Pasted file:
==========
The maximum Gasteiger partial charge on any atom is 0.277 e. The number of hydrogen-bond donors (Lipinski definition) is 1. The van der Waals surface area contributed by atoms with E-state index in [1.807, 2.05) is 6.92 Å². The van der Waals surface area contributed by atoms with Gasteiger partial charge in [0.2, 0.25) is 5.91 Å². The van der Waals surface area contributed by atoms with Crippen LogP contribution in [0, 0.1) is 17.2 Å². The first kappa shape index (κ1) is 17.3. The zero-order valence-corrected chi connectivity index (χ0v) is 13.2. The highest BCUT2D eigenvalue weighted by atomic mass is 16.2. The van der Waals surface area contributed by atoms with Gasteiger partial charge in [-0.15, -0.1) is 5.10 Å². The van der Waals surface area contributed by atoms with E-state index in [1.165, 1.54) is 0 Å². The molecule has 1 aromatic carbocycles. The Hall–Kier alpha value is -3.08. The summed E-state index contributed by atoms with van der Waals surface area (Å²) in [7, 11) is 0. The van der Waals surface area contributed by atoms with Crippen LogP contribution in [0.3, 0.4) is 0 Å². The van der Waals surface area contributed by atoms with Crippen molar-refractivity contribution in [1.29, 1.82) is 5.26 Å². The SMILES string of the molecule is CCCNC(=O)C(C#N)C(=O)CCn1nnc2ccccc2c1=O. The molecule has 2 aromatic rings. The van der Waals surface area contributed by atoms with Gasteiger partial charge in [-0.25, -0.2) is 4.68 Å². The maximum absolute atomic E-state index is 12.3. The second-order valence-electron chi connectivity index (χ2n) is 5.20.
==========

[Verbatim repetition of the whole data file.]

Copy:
The maximum Gasteiger partial charge on any atom is 0.277 e. The number of hydrogen-bond donors (Lipinski definition) is 1. The van der Waals surface area contributed by atoms with E-state index in [1.807, 2.05) is 6.92 Å². The van der Waals surface area contributed by atoms with Gasteiger partial charge in [0.2, 0.25) is 5.91 Å². The van der Waals surface area contributed by atoms with Crippen LogP contribution in [0, 0.1) is 17.2 Å². The first kappa shape index (κ1) is 17.3. The zero-order valence-corrected chi connectivity index (χ0v) is 13.2. The highest BCUT2D eigenvalue weighted by atomic mass is 16.2. The van der Waals surface area contributed by atoms with Gasteiger partial charge in [-0.15, -0.1) is 5.10 Å². The van der Waals surface area contributed by atoms with E-state index in [1.165, 1.54) is 0 Å². The molecule has 1 aromatic carbocycles. The Hall–Kier alpha value is -3.08. The summed E-state index contributed by atoms with van der Waals surface area (Å²) in [7, 11) is 0. The van der Waals surface area contributed by atoms with Crippen LogP contribution in [0.3, 0.4) is 0 Å². The van der Waals surface area contributed by atoms with Crippen molar-refractivity contribution in [1.29, 1.82) is 5.26 Å². The SMILES string of the molecule is CCCNC(=O)C(C#N)C(=O)CCn1nnc2ccccc2c1=O. The molecule has 2 aromatic rings. The van der Waals surface area contributed by atoms with Gasteiger partial charge in [-0.25, -0.2) is 4.68 Å². The maximum absolute atomic E-state index is 12.3. The second-order valence-electron chi connectivity index (χ2n) is 5.20.